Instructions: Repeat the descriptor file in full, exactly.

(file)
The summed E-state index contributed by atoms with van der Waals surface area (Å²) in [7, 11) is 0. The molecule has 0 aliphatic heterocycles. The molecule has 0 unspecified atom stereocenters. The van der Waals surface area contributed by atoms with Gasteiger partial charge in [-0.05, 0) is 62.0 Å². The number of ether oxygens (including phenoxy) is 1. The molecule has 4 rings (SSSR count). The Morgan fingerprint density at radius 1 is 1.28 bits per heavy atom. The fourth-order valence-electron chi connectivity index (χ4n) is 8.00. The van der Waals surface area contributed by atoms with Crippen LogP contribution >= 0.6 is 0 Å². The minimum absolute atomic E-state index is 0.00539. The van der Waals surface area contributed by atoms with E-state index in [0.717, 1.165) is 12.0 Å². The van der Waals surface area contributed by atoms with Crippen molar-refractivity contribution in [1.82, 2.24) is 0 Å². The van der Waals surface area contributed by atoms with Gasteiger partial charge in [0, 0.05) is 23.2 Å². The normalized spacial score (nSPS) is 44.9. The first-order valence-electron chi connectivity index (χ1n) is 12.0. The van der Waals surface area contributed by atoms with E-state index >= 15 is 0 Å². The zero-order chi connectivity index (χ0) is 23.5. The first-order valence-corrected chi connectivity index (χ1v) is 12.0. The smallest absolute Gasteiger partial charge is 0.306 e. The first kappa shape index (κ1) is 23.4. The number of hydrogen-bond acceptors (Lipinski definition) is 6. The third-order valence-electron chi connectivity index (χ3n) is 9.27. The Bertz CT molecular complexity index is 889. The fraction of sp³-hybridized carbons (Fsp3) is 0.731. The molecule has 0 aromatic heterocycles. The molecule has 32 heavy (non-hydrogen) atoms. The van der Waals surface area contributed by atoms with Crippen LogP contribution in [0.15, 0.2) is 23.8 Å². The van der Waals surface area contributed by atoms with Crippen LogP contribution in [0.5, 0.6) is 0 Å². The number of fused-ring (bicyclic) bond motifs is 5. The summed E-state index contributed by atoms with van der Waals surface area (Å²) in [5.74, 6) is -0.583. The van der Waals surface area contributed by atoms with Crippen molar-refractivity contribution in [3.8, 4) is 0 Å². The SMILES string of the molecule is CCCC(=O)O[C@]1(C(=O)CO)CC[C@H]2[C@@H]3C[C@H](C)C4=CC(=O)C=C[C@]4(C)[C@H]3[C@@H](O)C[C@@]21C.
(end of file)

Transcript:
The summed E-state index contributed by atoms with van der Waals surface area (Å²) in [7, 11) is 0. The molecule has 0 aliphatic heterocycles. The molecule has 0 unspecified atom stereocenters. The van der Waals surface area contributed by atoms with Gasteiger partial charge in [-0.05, 0) is 62.0 Å². The number of ether oxygens (including phenoxy) is 1. The molecule has 4 rings (SSSR count). The Morgan fingerprint density at radius 1 is 1.28 bits per heavy atom. The fourth-order valence-electron chi connectivity index (χ4n) is 8.00. The van der Waals surface area contributed by atoms with Crippen LogP contribution >= 0.6 is 0 Å². The minimum absolute atomic E-state index is 0.00539. The van der Waals surface area contributed by atoms with E-state index in [0.717, 1.165) is 12.0 Å². The van der Waals surface area contributed by atoms with Crippen molar-refractivity contribution in [1.82, 2.24) is 0 Å². The van der Waals surface area contributed by atoms with Gasteiger partial charge in [0, 0.05) is 23.2 Å². The normalized spacial score (nSPS) is 44.9. The first-order valence-electron chi connectivity index (χ1n) is 12.0. The van der Waals surface area contributed by atoms with E-state index >= 15 is 0 Å². The zero-order chi connectivity index (χ0) is 23.5. The first-order valence-corrected chi connectivity index (χ1v) is 12.0. The smallest absolute Gasteiger partial charge is 0.306 e. The first kappa shape index (κ1) is 23.4. The number of hydrogen-bond acceptors (Lipinski definition) is 6. The third-order valence-electron chi connectivity index (χ3n) is 9.27. The Bertz CT molecular complexity index is 889. The fraction of sp³-hybridized carbons (Fsp3) is 0.731. The molecule has 0 aromatic heterocycles. The molecule has 32 heavy (non-hydrogen) atoms. The van der Waals surface area contributed by atoms with Crippen LogP contribution in [0.15, 0.2) is 23.8 Å². The van der Waals surface area contributed by atoms with Crippen LogP contribution in [0.5, 0.6) is 0 Å². The number of fused-ring (bicyclic) bond motifs is 5. The summed E-state index contributed by atoms with van der Waals surface area (Å²) in [5.74, 6) is -0.583. The van der Waals surface area contributed by atoms with Crippen molar-refractivity contribution in [3.8, 4) is 0 Å². The SMILES string of the molecule is CCCC(=O)O[C@]1(C(=O)CO)CC[C@H]2[C@@H]3C[C@H](C)C4=CC(=O)C=C[C@]4(C)[C@H]3[C@@H](O)C[C@@]21C.